Groupon, the company that pioneered online group discounts, saw its stock climb by nearly a third in its public debut Friday, showing strong demand for an Internet company whose business model is considered unsustainable by some analysts.
Groupon's stock jumped $6.40, or 32 percent, to $26.40 in late morning Friday after trading began at about 10:45 a.m. (1445 GMT). Earlier, the stock was trading as high as $31.14. Big fluctuations are common for companies that have just gone public as investors gauge what to do with the stock.
The stock is trading on the Nasdaq Stock Market under the ticker symbol "GRPN."
Chicago-based Groupon Inc. sends out frequent emails to subscribers offering a chance to buy discount deals for anything from laser hair removal to weekend getaways. The company takes a cut of what people pay and gives the rest to the merchant.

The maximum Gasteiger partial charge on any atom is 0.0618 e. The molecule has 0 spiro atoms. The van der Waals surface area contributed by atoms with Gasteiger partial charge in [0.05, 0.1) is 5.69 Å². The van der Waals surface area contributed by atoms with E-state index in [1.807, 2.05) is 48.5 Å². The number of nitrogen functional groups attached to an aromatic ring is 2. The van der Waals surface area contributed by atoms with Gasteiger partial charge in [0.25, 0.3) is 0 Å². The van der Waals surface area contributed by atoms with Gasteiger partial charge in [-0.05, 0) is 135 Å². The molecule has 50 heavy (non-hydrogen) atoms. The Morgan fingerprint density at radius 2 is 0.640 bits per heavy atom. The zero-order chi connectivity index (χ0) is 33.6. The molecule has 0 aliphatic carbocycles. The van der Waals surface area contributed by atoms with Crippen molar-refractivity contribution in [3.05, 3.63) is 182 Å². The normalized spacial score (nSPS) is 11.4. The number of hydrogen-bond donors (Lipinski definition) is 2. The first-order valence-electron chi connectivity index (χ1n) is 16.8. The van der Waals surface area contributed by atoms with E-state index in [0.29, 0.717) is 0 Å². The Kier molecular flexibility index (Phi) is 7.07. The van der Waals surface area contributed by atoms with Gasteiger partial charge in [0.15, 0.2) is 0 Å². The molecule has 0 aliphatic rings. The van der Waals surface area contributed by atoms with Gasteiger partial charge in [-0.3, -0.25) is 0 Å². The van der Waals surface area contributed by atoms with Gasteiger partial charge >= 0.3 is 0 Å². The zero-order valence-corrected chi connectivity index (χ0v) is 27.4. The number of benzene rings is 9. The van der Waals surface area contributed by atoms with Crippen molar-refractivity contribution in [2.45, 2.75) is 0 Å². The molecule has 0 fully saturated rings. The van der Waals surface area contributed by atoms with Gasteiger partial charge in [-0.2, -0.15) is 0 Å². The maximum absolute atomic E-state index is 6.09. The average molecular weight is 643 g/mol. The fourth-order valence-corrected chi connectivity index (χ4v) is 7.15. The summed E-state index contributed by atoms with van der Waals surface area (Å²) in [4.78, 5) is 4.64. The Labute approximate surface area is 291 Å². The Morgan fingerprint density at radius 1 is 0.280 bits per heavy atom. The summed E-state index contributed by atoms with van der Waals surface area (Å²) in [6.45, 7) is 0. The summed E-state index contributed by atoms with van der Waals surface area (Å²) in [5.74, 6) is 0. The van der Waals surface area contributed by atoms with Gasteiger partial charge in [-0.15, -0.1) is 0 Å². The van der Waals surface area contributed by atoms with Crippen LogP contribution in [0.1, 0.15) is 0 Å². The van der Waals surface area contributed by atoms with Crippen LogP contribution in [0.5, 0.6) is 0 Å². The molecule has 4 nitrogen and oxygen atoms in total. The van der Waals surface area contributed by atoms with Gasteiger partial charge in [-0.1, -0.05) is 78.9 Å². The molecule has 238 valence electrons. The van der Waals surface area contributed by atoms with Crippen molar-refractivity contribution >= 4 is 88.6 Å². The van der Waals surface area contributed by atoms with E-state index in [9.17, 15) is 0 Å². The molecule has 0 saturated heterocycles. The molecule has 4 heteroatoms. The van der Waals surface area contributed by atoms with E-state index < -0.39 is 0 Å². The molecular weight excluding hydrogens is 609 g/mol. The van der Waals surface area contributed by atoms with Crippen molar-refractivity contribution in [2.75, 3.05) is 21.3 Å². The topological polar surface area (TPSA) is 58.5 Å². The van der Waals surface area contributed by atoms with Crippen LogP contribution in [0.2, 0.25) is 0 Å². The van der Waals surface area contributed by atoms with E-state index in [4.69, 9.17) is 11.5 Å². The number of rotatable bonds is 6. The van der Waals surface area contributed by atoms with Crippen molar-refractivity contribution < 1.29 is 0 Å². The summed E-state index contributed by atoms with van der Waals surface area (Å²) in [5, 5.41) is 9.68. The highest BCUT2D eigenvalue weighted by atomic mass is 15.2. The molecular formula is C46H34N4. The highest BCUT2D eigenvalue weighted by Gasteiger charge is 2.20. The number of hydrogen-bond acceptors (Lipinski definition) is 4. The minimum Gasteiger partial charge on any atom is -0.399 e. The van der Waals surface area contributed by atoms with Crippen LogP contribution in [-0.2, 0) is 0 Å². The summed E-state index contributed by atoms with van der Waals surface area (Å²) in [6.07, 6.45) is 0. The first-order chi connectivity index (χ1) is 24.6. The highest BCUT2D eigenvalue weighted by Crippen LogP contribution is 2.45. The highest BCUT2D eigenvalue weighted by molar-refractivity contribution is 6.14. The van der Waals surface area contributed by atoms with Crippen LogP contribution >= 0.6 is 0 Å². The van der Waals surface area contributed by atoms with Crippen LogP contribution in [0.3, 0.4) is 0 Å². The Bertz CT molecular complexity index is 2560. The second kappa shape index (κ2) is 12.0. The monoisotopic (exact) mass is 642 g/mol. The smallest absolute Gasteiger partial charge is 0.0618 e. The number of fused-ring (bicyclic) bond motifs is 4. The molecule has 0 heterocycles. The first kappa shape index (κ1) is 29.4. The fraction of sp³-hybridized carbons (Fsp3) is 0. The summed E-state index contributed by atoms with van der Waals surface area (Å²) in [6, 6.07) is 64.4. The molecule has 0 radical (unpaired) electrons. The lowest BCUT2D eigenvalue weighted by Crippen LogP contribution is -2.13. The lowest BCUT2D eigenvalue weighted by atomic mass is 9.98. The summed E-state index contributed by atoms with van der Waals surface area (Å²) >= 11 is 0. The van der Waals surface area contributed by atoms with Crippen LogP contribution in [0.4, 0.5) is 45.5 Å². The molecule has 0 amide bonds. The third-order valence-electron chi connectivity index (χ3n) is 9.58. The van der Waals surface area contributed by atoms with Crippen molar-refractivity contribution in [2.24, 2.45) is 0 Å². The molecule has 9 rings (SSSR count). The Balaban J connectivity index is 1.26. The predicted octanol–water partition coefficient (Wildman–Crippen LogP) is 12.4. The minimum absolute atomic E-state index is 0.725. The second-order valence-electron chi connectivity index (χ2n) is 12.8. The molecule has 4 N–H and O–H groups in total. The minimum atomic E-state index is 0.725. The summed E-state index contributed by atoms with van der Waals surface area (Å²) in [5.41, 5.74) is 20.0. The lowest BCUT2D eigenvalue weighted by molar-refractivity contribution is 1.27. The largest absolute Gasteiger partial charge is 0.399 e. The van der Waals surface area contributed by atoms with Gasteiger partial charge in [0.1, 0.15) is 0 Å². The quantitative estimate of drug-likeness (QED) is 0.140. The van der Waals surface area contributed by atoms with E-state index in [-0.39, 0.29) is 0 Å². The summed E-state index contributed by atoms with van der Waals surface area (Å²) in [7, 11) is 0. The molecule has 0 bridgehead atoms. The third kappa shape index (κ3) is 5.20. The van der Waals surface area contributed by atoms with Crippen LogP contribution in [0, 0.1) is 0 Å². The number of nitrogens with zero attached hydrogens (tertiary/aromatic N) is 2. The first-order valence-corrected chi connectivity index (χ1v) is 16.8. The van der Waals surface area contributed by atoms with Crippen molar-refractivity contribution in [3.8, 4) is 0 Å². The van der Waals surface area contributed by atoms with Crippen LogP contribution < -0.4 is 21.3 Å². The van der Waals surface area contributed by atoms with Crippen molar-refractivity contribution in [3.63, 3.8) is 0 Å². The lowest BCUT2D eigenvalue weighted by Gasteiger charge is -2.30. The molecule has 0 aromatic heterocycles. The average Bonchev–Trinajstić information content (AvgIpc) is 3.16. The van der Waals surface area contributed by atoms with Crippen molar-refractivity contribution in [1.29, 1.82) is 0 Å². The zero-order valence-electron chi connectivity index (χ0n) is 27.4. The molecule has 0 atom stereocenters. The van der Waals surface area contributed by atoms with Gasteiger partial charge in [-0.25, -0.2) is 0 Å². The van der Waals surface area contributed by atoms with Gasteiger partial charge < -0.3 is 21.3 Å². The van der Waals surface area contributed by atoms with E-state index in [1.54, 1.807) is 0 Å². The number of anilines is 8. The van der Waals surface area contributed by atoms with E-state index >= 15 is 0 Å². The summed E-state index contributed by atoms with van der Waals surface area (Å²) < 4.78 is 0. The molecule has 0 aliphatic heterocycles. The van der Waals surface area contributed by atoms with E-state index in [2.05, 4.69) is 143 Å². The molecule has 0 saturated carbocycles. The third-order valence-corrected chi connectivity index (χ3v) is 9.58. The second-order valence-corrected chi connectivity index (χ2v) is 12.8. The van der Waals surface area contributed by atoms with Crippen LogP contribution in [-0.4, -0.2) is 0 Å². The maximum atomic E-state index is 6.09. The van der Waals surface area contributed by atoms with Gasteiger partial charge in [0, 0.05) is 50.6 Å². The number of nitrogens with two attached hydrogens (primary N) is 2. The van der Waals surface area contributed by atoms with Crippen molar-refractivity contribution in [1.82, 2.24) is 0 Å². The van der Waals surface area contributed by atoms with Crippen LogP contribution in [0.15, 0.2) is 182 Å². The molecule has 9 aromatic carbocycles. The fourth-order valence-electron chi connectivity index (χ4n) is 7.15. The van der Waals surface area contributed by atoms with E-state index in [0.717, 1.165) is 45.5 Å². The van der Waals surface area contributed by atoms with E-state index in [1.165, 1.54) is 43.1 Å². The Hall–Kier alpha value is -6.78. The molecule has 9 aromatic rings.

Though it's spawned many copycats after its 2008 launch, Groupon has the advantage of being first. This has meant brand recognition and investor demand, as evidenced by its sizzling public debut.
Groupon is selling 5.5 percent of its available shares. Though not unprecedented, the amount is below that of many prominent tech companies, such as Google Inc. and more recently LinkedIn Corp., in recent years.
On Thursday, the company priced its IPO at $20 per share. That was above its expected range of $16 to $18. It gave Groupon a market value of $12.7 billion, above only Google's among tech companies. With Friday's stock price jump, Groupon's value rose to $16.76 billion.
Another Internet darling, professional networking service LinkedIn, saw its stock soar to $122.70 on its opening day in May after pricing at $45. Since then, the stock has settled lower but was still trading at $80 late Friday morning.
Groupon's shares rose amid a decline in the broader market. The Dow Jones industrial average was down 183.91, or 1.5 percent, to 11,860.56.